Use mac to Create Something Fun
Your kids need something (problem solving) more fun than video games
Call me “Donald” if you think that “Golden Thumb” doesn’t sounds like a name of human being. Yes it’s the same “Donald” in “Donald Trump”. You might not believe it but it is true: both Donalds visited Jerusalem on the same day, May 22, 2017. Trump Visits Israel: Donald Trump Becomes First Sitting President to Visit Jerusalem’s Old City. I also ate a lot of McDonald, possibly because it swallowed my name. :-D
Marius, Lucas, Lambert, Ethan, Andy, Peter, Grace, Elaine, Angie and Hal, ranging from grade 3 to grade 7, live in different places of the world. They are all my “close”, in the sense of “connected over internet”, friends, and enjoy building fun things on mac with their math and logic skills. They even push their code onto GibHub regularly like professionals.
If they can do it so can you. You DO NOT have to know anything about coding. The focus is on problem solving, reasoning, math skill, etc. instead of programming language itself. I am going to help you set up everything, not much actually, so you can start tackling math problems like “how to centre a grid inside the larger rectangle”, “how to convert screen coordinates (123.0, 234.0) to logical coordinates (3, 5) of chess board” or “what features I want to add into my apps”.
Let me show you some examples first.
Ethan made his first app without writing a single line of code. If all you have is a hammer, everything looks like a nail. Ethan had only “rectangle”.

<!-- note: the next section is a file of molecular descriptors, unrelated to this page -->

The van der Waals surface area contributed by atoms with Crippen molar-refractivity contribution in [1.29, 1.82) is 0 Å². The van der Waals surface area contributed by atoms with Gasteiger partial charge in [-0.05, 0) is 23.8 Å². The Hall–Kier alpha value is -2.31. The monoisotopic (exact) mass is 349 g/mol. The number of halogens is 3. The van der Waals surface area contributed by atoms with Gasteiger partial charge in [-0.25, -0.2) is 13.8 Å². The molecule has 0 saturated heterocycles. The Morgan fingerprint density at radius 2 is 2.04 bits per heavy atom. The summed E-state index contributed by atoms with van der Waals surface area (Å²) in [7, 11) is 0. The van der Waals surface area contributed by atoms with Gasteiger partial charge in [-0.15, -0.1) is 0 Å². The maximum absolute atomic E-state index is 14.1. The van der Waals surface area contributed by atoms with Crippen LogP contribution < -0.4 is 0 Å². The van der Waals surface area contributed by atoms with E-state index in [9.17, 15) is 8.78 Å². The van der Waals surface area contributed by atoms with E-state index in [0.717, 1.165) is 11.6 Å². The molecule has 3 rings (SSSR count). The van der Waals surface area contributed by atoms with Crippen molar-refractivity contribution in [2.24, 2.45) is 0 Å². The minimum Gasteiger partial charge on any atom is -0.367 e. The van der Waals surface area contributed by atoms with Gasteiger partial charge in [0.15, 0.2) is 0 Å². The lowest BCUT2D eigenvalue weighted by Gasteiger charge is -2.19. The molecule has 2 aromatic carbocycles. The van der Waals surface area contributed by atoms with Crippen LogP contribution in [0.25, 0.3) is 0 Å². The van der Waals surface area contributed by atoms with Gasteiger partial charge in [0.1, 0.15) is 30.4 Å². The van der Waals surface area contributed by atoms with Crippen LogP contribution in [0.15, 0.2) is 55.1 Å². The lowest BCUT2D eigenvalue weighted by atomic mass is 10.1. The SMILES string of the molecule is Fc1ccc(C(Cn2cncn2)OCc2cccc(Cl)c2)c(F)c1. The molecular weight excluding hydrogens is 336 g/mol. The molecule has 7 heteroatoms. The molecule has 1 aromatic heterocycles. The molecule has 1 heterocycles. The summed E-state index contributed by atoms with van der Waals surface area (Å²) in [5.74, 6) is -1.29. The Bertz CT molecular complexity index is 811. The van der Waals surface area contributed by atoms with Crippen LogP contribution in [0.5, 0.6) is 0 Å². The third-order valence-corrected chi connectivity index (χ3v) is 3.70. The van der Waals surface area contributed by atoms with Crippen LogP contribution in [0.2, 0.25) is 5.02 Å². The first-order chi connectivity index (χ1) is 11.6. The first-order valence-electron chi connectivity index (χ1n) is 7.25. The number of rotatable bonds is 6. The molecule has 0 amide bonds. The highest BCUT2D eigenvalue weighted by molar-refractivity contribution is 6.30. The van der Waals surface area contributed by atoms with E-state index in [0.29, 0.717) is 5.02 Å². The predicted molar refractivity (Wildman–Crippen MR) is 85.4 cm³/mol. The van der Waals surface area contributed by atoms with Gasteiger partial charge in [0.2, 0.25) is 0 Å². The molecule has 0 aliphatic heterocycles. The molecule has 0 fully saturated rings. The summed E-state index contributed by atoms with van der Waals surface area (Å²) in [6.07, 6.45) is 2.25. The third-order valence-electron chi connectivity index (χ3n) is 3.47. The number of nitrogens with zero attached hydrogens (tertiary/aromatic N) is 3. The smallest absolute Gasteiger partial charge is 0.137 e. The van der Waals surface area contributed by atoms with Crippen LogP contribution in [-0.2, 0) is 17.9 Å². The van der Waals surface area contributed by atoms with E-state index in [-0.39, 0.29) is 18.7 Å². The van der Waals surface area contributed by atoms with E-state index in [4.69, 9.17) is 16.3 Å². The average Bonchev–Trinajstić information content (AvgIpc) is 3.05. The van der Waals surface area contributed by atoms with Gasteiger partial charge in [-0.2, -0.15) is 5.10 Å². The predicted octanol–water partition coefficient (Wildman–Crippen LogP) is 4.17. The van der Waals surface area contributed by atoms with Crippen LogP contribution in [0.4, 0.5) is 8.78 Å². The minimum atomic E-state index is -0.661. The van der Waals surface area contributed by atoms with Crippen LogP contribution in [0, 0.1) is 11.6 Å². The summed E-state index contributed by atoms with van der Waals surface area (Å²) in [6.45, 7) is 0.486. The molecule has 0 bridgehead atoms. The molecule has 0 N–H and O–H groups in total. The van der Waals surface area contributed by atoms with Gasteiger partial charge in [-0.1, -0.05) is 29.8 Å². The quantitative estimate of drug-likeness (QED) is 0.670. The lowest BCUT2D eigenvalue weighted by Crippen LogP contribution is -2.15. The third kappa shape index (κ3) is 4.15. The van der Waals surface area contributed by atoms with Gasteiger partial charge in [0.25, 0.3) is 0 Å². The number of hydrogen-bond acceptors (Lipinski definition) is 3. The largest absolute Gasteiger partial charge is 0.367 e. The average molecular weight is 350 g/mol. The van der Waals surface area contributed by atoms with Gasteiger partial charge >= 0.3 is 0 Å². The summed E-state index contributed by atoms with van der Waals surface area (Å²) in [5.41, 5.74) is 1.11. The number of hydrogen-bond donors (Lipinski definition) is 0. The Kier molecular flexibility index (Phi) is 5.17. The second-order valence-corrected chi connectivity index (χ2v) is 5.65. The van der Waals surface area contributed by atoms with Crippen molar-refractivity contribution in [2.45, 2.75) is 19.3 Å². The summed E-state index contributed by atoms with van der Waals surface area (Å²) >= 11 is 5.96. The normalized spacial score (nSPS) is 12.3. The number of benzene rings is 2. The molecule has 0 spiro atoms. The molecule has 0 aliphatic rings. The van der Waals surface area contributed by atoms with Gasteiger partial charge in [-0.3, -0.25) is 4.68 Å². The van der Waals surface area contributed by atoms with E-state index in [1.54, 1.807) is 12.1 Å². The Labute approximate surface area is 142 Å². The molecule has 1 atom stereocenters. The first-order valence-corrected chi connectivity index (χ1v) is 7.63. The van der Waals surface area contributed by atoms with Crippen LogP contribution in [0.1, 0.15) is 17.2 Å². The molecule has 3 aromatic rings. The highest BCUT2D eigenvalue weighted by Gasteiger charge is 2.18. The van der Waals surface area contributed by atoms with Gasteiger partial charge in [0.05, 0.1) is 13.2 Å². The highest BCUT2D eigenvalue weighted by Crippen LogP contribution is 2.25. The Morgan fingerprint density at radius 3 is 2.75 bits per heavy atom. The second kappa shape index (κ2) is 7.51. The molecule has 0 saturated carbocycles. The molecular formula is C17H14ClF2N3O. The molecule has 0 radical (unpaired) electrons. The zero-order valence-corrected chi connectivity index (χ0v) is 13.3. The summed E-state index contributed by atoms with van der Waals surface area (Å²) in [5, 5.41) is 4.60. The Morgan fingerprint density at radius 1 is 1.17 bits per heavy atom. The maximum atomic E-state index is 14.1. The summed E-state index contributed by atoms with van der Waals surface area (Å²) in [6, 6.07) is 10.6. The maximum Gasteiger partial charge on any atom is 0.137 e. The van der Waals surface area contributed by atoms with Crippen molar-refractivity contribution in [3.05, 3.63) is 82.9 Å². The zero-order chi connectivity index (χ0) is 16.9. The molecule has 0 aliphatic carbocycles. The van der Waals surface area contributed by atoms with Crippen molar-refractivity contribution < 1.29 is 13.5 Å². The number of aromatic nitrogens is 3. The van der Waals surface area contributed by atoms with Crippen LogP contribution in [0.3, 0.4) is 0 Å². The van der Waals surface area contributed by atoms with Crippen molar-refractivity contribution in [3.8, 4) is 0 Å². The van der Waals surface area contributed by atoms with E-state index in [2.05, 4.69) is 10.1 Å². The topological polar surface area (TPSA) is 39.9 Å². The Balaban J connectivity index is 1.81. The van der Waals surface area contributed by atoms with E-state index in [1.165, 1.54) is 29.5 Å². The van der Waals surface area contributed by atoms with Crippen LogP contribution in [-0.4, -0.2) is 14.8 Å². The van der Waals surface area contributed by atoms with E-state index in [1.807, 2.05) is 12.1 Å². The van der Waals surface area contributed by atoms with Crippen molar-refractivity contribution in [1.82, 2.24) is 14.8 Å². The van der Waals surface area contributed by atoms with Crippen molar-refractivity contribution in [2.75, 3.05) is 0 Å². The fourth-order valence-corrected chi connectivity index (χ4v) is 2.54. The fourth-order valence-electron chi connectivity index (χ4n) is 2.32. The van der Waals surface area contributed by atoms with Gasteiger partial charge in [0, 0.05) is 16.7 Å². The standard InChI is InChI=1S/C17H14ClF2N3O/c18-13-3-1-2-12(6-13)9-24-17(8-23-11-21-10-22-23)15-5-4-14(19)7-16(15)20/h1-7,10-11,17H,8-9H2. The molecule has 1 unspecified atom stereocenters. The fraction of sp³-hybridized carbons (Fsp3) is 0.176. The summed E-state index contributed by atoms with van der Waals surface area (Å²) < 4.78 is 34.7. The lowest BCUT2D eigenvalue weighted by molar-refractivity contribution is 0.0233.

Marius loves chess so much. He was so eager to build his own app to play with.
Lucas used an image of a piece to show whose turn.
Lambert had a much deeper understanding of coordinates system after drawing a game board.
Andy created a 14x14 gomoku board. He had to figure out how to centre the grid using his mathematical still. A simple for loop is needed to simplify horizontal lines and vertical lines.
Peter implemented connect 4 within a few days, completely on his own.
Grace added 2 text fields to save 24 game points for both players.
Elaine would play her snake game using 4 buttons.
Angie tried some circles after drawing lines. Letting each circle sit at right intersection turned out to be a small challenge to her.
Hal wrote tons of unit test cases to straighten out tricky logic of each rotation of layers in Rubik’s cube.
Indexing 54 squares is not a small challenge to Peter.
Grace has a good sense of 2-D layout.
Sometimes they are just kidding.
or normal ones,
everything is under our control.
The big takeaway is that we only care about how to draw a perfect game board, how to centre the board on screen based on calculation instead of guessing, how to draw lines or shapes efficiently, how to sit each piece at its exact location, how to determine which colour square goes where when the Rubik’s cube turns, ..., but NOT the computer, the programming language, the syntax etc.